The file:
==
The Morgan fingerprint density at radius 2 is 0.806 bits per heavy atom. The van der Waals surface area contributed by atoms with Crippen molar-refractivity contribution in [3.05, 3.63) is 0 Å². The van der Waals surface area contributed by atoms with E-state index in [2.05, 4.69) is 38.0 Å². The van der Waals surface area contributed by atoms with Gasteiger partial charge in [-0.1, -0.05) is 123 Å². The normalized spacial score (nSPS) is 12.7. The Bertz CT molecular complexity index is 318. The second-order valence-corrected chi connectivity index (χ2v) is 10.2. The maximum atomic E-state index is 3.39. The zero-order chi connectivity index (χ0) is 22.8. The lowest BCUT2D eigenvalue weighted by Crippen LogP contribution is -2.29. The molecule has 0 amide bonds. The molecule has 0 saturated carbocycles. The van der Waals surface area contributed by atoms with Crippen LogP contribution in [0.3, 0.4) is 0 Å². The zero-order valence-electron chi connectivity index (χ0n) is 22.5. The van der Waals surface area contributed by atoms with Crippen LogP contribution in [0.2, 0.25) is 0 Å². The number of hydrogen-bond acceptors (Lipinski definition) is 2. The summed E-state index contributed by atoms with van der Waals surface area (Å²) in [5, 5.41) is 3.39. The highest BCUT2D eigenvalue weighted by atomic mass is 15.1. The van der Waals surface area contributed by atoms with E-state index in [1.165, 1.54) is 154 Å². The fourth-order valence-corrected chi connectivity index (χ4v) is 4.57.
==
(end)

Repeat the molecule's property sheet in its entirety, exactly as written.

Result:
The Morgan fingerprint density at radius 2 is 0.806 bits per heavy atom. The van der Waals surface area contributed by atoms with Crippen molar-refractivity contribution in [3.05, 3.63) is 0 Å². The van der Waals surface area contributed by atoms with E-state index in [2.05, 4.69) is 38.0 Å². The van der Waals surface area contributed by atoms with Gasteiger partial charge in [-0.1, -0.05) is 123 Å². The normalized spacial score (nSPS) is 12.7. The Bertz CT molecular complexity index is 318. The second-order valence-corrected chi connectivity index (χ2v) is 10.2. The maximum atomic E-state index is 3.39. The zero-order chi connectivity index (χ0) is 22.8. The lowest BCUT2D eigenvalue weighted by Crippen LogP contribution is -2.29. The molecule has 0 amide bonds. The molecule has 0 saturated carbocycles. The van der Waals surface area contributed by atoms with Crippen LogP contribution in [0.3, 0.4) is 0 Å². The zero-order valence-electron chi connectivity index (χ0n) is 22.5. The van der Waals surface area contributed by atoms with Crippen LogP contribution in [0.2, 0.25) is 0 Å². The number of hydrogen-bond acceptors (Lipinski definition) is 2. The summed E-state index contributed by atoms with van der Waals surface area (Å²) in [5, 5.41) is 3.39. The highest BCUT2D eigenvalue weighted by atomic mass is 15.1. The van der Waals surface area contributed by atoms with E-state index in [1.165, 1.54) is 154 Å². The fourth-order valence-corrected chi connectivity index (χ4v) is 4.57.